Phuket Pass can't pay on time - Bangkok Post, March 14, 2003
...the Hong Kong-based firm failed to hand over the money yesterday as promised. It earlier failed to deliver the $4 million second payment on March 3 and the chairman, Adisak Techa-adisak, then promised to pay the full $49 million owed on March 13...
Money for canal study to be paid on March 13 - Bangkok Post, March 10, 2003
Phuket Pass to pay up soon - Bangkok Post, March 6, 2003
...Phuket Pass paid $1 million into the study fund when it was awarded the contract on Jan 17. The cheque was made out to the Klong Thai Foundation, which was to be set up to manage the financing but has still not been registered... Earlier: Kra Canal study firm fails to provide money - Bangkok Post, March 4, 2003
Finding out about Phuket Pass Project Limited - February 15, 2003
Phuket Pass Project Limited is the company that was given the contract for the expensive study of the Kra Canal Project. It first surfaced in the news on August 8, 2002 when it was reported the company would receive the canal study project. The Companies Registry in Hong Kong now informs 2B that this was less than one month after the company was incorporated: ...Phuket Pass Project Limited (CR No.: 805288)... was incorporated as a limited company in Hong Kong on 10 July 2002 and is still on the register of companies maintained by this Registry as at the date hereof. After protests from other companies bidding on the study, the issue disappeared from the news until January 2003, when it was again announced that Phuket Pass Project Ltd. would be doing the study. Phuket Pass Project Limited's chairman is Adisak Techa-adisak and the other founding members are Ho Tung Chan Don and Leong Weng Jee (Leong Wangkee), both Singaporean. Some sources also name a "Sakae Torisawa" as a director. UPDATE: Incorporation papers of the Phuket Pass Project Limited
Phuket Pass Project Ltd - The Bangkok Post, January 22, 2003
Phuket Pass Project Ltd. is the company doing the Kra Canal study. Anyone heard of it before? How long has it been in business? There's no mention of it on the net or in the archives of local newspapers. According to the article it was financed by interests in Australia and Japan. It was registered in Hong Kong, but its office was in Thailand....ACM Charoon denied that his committee had tried to keep secret the contract signing with Phuket Pass Project. Gen Chavalit said the money was clean. 'The company wrote the agreement together with the Office of the Attorney-General.''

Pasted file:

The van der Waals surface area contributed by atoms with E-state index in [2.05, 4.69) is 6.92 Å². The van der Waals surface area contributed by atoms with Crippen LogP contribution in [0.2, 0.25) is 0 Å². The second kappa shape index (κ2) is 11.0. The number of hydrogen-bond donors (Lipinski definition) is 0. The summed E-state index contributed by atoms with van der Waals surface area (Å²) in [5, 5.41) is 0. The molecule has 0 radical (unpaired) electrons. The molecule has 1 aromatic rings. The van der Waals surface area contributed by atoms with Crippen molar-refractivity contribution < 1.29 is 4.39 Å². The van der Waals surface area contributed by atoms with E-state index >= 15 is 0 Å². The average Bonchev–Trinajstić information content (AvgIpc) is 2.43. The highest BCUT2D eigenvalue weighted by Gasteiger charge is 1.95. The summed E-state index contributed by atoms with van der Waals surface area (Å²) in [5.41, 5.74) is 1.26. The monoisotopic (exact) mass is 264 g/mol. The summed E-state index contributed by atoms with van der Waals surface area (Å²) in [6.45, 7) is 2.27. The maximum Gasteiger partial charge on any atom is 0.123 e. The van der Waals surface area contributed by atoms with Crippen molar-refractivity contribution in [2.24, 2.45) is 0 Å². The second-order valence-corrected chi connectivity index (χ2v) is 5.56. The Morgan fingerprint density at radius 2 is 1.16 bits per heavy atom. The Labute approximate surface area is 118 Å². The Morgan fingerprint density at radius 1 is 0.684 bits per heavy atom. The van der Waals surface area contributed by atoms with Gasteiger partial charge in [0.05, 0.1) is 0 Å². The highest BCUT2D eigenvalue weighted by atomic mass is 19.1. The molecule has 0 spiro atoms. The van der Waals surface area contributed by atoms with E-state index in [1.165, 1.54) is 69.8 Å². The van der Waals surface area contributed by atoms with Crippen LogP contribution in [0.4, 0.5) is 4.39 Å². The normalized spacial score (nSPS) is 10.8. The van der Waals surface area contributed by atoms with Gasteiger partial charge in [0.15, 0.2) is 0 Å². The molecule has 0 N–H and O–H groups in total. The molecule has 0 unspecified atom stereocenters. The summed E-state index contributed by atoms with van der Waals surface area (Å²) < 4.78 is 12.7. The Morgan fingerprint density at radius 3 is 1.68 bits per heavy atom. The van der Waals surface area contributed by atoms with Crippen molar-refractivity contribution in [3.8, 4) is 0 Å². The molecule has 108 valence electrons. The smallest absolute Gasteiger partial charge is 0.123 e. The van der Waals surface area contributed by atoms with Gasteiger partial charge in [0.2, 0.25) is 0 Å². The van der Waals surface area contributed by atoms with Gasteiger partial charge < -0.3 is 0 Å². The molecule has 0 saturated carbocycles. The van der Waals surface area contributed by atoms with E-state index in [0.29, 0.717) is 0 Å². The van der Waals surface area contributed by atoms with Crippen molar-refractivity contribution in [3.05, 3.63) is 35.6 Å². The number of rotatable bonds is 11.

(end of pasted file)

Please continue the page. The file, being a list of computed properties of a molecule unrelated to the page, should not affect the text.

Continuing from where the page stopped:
Another study on the Kra Istmus canal - Bangkok Post, January 21, 2003
Deputy Prime Minister Chavalit Yongchaiyudh's pet project, the 25 billion dollar Kra Isthmus Canal, got a boost when a new feasibility study got underway: The contract was signed between the national committee in charge of the study and Phuket Pass Project Limited during a ceremony chaired by Gen Chavalit, said Deputy Transport Minister Pichet Sathirachawal. Phuket Pass Project director Sakae Torisawa gave Gen Chavalit a cheque of US$1 million as advance payment.
Spending US$50-100 million to study the Kra Canal - August 10, 2002
Controversy over just who is funding Kra Canal studies--a mysterious company call "Phuket Passproject Co Ltd, a Hong Kong-based firm" would do the study and then get to approve all future investors in the project--the article also mentions that a ``modest'' estimate of the cost [of the Kra Canal] was put at 800 billion baht...
Malaysia backs canal go-ahead - Bangkok Post, May 10, 2002
....The canal would be good for the region, even though Malaysia's own port business would suffer if it went ahead, Mr Mahathir told him.... The project, which has been on and off the drawing board for many decades, became Gen Chavalit's political canvassing manifesto.... Chinese and Malaysian firms were keen to invest in the project, which was expected to take seven years and cost 800 billion baht. The feasibility study alone is costing the government 1.8 billion baht. (from The Bangkok Post, May 11, 2002)
June 21, 2001 - A new study is being comissioned on the canal. (The Nation keeps changing its directory structure, so the link to this article keeps getting broken.)
KRA CANAL PROPOSAL: Revival of dream urged
Ministry says full feasibility study should be launched
The Nation, September 8, 2001, full article online
The proposal to dig the Kra canal is to be dusted off and forwarded for Cabinet consideration next week, an official source said yesterday.
The committee that screens proposals from the Communications Ministry for Cabinet consideration will push for the digging of Kra canal as part of efforts to solve the economic troubles facing the country.
The ministry requested that the Cabinet commission a full feasibility study - not just a pre-feasibility study - saying that a complete range of views about the pros and cons of the digging of the canal should be sought.
The Kra canal, a grand project that has been talked about for centuries, would bisect the south of Thailand and connect the Indian and Pacific oceans.
The Foreign Ministry commented that the study should cover the project's impact on maritime commerce and international law.
The Science Ministry stated that an environmental-impact assessment must be carried out thoroughly and that public hearings must be conducted across the country to get the public's view of the project.
The Budget Bureau said that the institution that carried out the study needed to be widely trusted by the public in order to prevent social conflict. The National Security Council agreed that only careful research would prevent disputes that might occur with interest groups.
The National Economic Social Development Board said the study should focus on the facts relating to international trade and investment, maritime business, maritime transport and economic geography.
The Finance Ministry commented that a special committee comprising all agencies involved should be set up to study all points relating to the digging of the canal.